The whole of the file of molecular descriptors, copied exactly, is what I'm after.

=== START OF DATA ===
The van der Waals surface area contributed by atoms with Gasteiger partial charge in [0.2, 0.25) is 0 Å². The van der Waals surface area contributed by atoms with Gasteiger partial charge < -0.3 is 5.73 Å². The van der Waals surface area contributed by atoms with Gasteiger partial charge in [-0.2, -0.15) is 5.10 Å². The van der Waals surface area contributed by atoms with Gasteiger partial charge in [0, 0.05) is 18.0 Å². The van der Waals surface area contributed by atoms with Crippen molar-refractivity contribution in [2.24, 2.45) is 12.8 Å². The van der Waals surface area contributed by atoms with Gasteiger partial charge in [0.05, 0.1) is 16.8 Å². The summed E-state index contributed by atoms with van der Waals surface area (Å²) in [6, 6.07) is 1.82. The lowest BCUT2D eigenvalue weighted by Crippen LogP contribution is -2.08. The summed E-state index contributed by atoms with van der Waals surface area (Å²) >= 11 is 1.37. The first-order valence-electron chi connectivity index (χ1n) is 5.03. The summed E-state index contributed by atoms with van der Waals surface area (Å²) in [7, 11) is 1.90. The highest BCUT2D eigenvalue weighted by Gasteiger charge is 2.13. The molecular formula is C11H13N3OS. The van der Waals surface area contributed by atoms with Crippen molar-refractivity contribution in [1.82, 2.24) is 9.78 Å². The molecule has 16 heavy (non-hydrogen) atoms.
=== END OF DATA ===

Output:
The van der Waals surface area contributed by atoms with Gasteiger partial charge in [0.2, 0.25) is 0 Å². The van der Waals surface area contributed by atoms with Gasteiger partial charge < -0.3 is 5.73 Å². The van der Waals surface area contributed by atoms with Gasteiger partial charge in [-0.2, -0.15) is 5.10 Å². The van der Waals surface area contributed by atoms with Gasteiger partial charge in [0, 0.05) is 18.0 Å². The van der Waals surface area contributed by atoms with Crippen molar-refractivity contribution in [2.24, 2.45) is 12.8 Å². The van der Waals surface area contributed by atoms with Gasteiger partial charge in [0.05, 0.1) is 16.8 Å². The summed E-state index contributed by atoms with van der Waals surface area (Å²) in [6, 6.07) is 1.82. The lowest BCUT2D eigenvalue weighted by Crippen LogP contribution is -2.08. The summed E-state index contributed by atoms with van der Waals surface area (Å²) >= 11 is 1.37. The first-order valence-electron chi connectivity index (χ1n) is 5.03. The summed E-state index contributed by atoms with van der Waals surface area (Å²) in [7, 11) is 1.90. The highest BCUT2D eigenvalue weighted by Gasteiger charge is 2.13. The molecular formula is C11H13N3OS. The van der Waals surface area contributed by atoms with Crippen molar-refractivity contribution in [1.82, 2.24) is 9.78 Å². The molecule has 16 heavy (non-hydrogen) atoms.